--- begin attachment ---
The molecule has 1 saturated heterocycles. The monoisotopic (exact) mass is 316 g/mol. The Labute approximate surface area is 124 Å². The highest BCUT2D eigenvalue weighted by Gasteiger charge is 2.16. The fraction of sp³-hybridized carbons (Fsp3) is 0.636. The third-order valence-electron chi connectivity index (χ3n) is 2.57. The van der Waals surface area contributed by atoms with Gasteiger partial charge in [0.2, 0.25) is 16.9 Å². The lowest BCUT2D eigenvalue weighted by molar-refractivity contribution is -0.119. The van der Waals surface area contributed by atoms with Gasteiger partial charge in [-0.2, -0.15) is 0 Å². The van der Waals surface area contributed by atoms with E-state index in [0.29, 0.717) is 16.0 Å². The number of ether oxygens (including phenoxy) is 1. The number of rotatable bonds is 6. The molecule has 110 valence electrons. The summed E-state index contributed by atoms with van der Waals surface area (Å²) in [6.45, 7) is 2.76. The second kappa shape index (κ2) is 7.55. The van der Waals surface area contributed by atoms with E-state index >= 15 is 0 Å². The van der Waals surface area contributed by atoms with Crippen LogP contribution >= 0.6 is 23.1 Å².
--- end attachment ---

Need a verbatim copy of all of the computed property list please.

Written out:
The molecule has 1 saturated heterocycles. The monoisotopic (exact) mass is 316 g/mol. The Labute approximate surface area is 124 Å². The highest BCUT2D eigenvalue weighted by Gasteiger charge is 2.16. The fraction of sp³-hybridized carbons (Fsp3) is 0.636. The third-order valence-electron chi connectivity index (χ3n) is 2.57. The van der Waals surface area contributed by atoms with Gasteiger partial charge in [0.2, 0.25) is 16.9 Å². The lowest BCUT2D eigenvalue weighted by molar-refractivity contribution is -0.119. The van der Waals surface area contributed by atoms with Gasteiger partial charge in [-0.2, -0.15) is 0 Å². The van der Waals surface area contributed by atoms with E-state index in [0.29, 0.717) is 16.0 Å². The number of ether oxygens (including phenoxy) is 1. The number of rotatable bonds is 6. The molecule has 110 valence electrons. The summed E-state index contributed by atoms with van der Waals surface area (Å²) in [6.45, 7) is 2.76. The second kappa shape index (κ2) is 7.55. The van der Waals surface area contributed by atoms with E-state index >= 15 is 0 Å². The van der Waals surface area contributed by atoms with Crippen LogP contribution >= 0.6 is 23.1 Å².